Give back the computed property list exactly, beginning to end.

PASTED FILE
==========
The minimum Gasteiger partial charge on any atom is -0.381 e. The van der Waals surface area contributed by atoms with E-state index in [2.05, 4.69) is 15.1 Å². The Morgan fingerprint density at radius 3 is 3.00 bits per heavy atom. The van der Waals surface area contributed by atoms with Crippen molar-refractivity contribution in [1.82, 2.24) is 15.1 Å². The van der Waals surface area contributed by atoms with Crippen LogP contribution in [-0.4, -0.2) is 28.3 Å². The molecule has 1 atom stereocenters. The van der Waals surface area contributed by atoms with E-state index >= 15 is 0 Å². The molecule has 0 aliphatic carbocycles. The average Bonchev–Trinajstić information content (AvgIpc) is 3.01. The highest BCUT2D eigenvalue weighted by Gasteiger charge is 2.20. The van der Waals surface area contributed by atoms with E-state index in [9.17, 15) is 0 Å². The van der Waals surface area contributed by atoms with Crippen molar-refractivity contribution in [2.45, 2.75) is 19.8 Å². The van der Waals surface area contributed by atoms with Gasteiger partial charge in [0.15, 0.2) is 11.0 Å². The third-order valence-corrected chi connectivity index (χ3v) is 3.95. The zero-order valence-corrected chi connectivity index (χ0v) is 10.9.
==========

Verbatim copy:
The minimum Gasteiger partial charge on any atom is -0.381 e. The van der Waals surface area contributed by atoms with E-state index in [2.05, 4.69) is 15.1 Å². The Morgan fingerprint density at radius 3 is 3.00 bits per heavy atom. The van der Waals surface area contributed by atoms with Crippen molar-refractivity contribution in [1.82, 2.24) is 15.1 Å². The van der Waals surface area contributed by atoms with Crippen LogP contribution in [-0.4, -0.2) is 28.3 Å². The molecule has 1 atom stereocenters. The van der Waals surface area contributed by atoms with E-state index >= 15 is 0 Å². The molecule has 0 aliphatic carbocycles. The average Bonchev–Trinajstić information content (AvgIpc) is 3.01. The highest BCUT2D eigenvalue weighted by Gasteiger charge is 2.20. The van der Waals surface area contributed by atoms with E-state index in [9.17, 15) is 0 Å². The van der Waals surface area contributed by atoms with Crippen molar-refractivity contribution in [2.45, 2.75) is 19.8 Å². The van der Waals surface area contributed by atoms with Gasteiger partial charge in [0.15, 0.2) is 11.0 Å². The third-order valence-corrected chi connectivity index (χ3v) is 3.95. The zero-order valence-corrected chi connectivity index (χ0v) is 10.9.